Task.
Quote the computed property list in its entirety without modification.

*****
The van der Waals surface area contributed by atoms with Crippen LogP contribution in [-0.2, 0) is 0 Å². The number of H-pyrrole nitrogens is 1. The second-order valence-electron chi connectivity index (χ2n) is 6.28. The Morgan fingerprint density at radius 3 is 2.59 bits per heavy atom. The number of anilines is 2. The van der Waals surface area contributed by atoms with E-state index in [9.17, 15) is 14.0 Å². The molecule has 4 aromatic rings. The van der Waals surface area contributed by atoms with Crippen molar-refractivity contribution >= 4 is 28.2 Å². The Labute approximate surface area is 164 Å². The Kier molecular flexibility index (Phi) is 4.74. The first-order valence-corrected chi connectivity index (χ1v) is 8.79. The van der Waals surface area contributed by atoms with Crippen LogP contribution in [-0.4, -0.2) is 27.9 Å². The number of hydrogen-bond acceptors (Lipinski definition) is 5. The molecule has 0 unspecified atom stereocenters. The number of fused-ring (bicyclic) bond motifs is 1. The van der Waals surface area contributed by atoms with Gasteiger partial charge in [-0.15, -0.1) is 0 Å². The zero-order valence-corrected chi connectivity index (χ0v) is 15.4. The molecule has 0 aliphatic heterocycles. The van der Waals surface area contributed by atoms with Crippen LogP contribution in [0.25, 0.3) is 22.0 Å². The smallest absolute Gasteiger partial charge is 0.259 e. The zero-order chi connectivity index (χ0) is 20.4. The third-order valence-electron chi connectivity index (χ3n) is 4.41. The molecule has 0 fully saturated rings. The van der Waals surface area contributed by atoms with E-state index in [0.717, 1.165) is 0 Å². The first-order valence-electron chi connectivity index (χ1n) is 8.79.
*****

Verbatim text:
The van der Waals surface area contributed by atoms with Crippen LogP contribution in [-0.2, 0) is 0 Å². The number of H-pyrrole nitrogens is 1. The second-order valence-electron chi connectivity index (χ2n) is 6.28. The Morgan fingerprint density at radius 3 is 2.59 bits per heavy atom. The number of anilines is 2. The van der Waals surface area contributed by atoms with E-state index in [9.17, 15) is 14.0 Å². The molecule has 4 aromatic rings. The van der Waals surface area contributed by atoms with Crippen molar-refractivity contribution >= 4 is 28.2 Å². The Labute approximate surface area is 164 Å². The Kier molecular flexibility index (Phi) is 4.74. The first-order valence-corrected chi connectivity index (χ1v) is 8.79. The van der Waals surface area contributed by atoms with Crippen LogP contribution in [-0.4, -0.2) is 27.9 Å². The number of hydrogen-bond acceptors (Lipinski definition) is 5. The molecule has 0 unspecified atom stereocenters. The number of fused-ring (bicyclic) bond motifs is 1. The van der Waals surface area contributed by atoms with Gasteiger partial charge in [-0.15, -0.1) is 0 Å². The zero-order valence-corrected chi connectivity index (χ0v) is 15.4. The molecule has 0 aliphatic heterocycles. The van der Waals surface area contributed by atoms with Crippen LogP contribution in [0.25, 0.3) is 22.0 Å². The smallest absolute Gasteiger partial charge is 0.259 e. The zero-order chi connectivity index (χ0) is 20.4. The third-order valence-electron chi connectivity index (χ3n) is 4.41. The molecule has 0 fully saturated rings. The van der Waals surface area contributed by atoms with E-state index in [0.717, 1.165) is 0 Å². The first-order valence-electron chi connectivity index (χ1n) is 8.79.